Bottom line: There are many reasons to optimize the DEX. By removing digital friction and streamlining processes, employees can be more productive, collaborative and innovative from wherever they work.
Creating an ideal DEX is not without its challenges, which is why many organizations struggle to deliver it.
The first challenge is justifying budget for the DEX. As organizations tighten budgets to recover from the pandemic and prepare for economic headwinds, it's more important than ever before to understand how investing in the DEX can pay dividends immediately and over the long term by helping achieve high-level key business outcomes.
Second, organizations must focus on breaking down silos within the organization. HR, IT and relevant departments must collaborate to develop a holistic view of their employees' digital experience. Each department brings a different perspective to the table that, collectively, helps the organization develop a more comprehensive experience that enables employees to stay engaged, connected and productive.
Another challenge is understanding employees and what technology they need to work efficiently. Who are your end users and how do they work? These are important questions that many organizations struggle to answer due to a lack of visibility into individual workflows and insight from line-of-business leaders.
There are several steps organizations can take now to start their journey toward delivering an ideal DEX.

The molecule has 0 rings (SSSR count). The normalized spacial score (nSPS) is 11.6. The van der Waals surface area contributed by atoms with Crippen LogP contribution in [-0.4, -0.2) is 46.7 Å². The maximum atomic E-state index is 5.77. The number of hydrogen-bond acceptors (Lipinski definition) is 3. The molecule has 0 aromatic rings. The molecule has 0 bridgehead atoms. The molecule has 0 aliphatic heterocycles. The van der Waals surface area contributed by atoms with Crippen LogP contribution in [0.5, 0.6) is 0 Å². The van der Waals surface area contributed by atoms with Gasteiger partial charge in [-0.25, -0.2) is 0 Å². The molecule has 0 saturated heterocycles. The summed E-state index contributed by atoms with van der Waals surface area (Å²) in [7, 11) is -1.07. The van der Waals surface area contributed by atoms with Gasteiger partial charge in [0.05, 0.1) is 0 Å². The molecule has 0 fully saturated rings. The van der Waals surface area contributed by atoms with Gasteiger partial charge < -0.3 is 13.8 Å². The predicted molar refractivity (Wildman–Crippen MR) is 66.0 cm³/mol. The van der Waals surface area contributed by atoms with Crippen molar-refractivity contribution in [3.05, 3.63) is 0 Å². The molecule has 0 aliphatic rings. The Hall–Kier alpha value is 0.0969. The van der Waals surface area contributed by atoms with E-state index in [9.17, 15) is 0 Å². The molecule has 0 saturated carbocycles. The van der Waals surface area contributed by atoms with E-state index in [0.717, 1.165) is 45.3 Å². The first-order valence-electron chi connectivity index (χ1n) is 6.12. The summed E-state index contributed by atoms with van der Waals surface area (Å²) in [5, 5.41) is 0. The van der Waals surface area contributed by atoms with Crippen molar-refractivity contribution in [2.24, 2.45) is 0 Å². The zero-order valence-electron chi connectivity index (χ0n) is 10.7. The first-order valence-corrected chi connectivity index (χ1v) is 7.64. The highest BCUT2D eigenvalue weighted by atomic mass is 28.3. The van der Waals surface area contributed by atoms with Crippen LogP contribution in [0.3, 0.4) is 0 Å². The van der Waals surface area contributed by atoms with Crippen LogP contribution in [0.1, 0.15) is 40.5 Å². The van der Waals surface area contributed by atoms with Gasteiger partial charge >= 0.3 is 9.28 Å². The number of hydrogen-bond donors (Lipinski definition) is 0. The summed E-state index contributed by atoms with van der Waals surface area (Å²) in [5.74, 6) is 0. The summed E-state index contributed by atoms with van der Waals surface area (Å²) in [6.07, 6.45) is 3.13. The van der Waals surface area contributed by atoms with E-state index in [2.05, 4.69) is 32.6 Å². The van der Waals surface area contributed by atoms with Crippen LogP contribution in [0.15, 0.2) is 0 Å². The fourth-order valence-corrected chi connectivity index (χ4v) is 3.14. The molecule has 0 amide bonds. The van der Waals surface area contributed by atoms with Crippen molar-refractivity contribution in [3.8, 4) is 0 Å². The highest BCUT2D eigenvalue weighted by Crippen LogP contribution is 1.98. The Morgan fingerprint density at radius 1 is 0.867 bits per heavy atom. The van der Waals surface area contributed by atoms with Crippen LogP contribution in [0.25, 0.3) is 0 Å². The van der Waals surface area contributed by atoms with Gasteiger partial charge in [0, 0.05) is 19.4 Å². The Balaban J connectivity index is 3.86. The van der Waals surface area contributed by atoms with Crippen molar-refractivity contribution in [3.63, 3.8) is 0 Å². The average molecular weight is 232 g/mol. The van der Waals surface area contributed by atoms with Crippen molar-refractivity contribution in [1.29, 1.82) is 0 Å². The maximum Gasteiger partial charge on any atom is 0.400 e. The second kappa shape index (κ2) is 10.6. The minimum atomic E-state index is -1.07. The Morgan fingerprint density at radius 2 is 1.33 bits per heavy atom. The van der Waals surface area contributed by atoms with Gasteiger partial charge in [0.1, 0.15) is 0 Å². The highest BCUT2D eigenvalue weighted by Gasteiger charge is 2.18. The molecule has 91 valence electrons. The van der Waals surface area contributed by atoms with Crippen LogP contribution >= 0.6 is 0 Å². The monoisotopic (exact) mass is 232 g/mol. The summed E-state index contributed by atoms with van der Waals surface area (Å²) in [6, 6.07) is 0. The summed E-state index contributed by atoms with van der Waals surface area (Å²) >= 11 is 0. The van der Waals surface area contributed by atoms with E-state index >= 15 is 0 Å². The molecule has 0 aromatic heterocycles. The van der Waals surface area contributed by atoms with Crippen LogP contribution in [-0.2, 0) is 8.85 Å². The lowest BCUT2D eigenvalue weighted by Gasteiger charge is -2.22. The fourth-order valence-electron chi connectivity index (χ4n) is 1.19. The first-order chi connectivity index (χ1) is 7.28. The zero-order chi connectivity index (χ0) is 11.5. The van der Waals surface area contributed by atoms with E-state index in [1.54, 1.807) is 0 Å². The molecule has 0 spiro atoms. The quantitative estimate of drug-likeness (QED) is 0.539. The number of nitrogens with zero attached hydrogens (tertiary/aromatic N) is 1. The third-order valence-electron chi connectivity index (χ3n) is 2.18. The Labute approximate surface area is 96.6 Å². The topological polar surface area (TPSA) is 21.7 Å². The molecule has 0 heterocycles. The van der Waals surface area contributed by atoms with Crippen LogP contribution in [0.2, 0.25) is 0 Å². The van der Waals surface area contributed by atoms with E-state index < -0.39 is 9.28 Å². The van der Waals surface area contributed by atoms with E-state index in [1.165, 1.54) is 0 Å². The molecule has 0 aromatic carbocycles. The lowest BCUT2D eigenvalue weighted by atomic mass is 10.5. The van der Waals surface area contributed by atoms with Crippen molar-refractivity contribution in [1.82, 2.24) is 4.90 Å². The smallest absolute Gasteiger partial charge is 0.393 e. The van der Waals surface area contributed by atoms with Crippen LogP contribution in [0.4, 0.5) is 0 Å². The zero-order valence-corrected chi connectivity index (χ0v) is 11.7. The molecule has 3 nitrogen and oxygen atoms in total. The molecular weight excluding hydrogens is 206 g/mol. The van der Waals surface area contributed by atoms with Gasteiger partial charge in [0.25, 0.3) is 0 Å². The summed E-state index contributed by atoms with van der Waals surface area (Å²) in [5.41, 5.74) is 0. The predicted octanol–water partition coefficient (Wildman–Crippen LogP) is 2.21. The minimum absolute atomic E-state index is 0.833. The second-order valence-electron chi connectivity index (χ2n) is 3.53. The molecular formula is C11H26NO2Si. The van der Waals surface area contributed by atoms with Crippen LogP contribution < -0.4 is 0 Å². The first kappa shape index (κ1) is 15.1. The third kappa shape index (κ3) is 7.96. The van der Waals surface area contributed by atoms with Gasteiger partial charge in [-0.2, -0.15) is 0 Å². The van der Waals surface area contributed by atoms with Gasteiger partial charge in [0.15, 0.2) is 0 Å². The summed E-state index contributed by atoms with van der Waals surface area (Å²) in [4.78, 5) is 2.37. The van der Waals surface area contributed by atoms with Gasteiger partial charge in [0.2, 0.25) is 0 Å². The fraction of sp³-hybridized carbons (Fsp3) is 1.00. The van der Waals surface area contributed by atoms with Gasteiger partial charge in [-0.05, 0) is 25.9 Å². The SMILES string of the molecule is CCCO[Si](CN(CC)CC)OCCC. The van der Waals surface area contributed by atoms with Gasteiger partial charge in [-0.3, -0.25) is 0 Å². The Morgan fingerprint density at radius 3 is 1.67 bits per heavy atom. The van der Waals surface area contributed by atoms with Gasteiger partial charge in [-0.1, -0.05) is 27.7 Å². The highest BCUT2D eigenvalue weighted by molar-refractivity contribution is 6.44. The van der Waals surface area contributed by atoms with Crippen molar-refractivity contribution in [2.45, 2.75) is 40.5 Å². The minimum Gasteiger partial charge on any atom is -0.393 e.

One way to break down silos is by forming a cross-functional team. The DEX team should include leadership from across the entire organization — not just the CHRO (chief human resources officer) and CIO (chief information officer). Capturing various perspectives will help form a holistic view, allowing the organization to better understand where there are opportunities to empower employees based on job roles.
Additionally, some large organizations are hiring a dedicated leader to oversee DEX and keep efforts on track. Job titles vary, but some examples include Head of Employee Experience, Chief People Officer and Director of IT – Employee Experience.
Many organizations think they know what their employees need without ever asking them or understanding their daily workflows. By conducting employee surveys and interviews, and collecting end-user IT data, the DEX team can identify points of digital friction and create dynamic personas, or groupings of end users that share common characteristics, services and/or requirements. These personas can be used as a framework for prioritizing technology improvements and allocating IT resources.
Search out and attend virtual events that bring HR and IT professionals together. These meetups can provide a wealth of information and insight into what's working – and what's not – for other organizations that are trying to improve their DEX. We recommend the following events, webinars and communities:
- Reworked CONNECT
- Public Sector Network's HR and Future of Work Community
- WWT's Employee Experience Events
By mapping the persona requirements identified in step two to high-level business outcomes, the DEX team can present a compelling value proposition to key stakeholders, including how these digital workspace improvements will reduce total cost of ownership (TCO). This is a critical step for securing funding so the DEX team can move forward with an execution plan.
Achieving a better digital employee experience is not an easy task, so engaging with an established partner is highly recommended. A trusted advisor, like World Wide Technology, can help every step of the way – from planning to implementation to training – so your journey to empowering employees is smooth and seamless.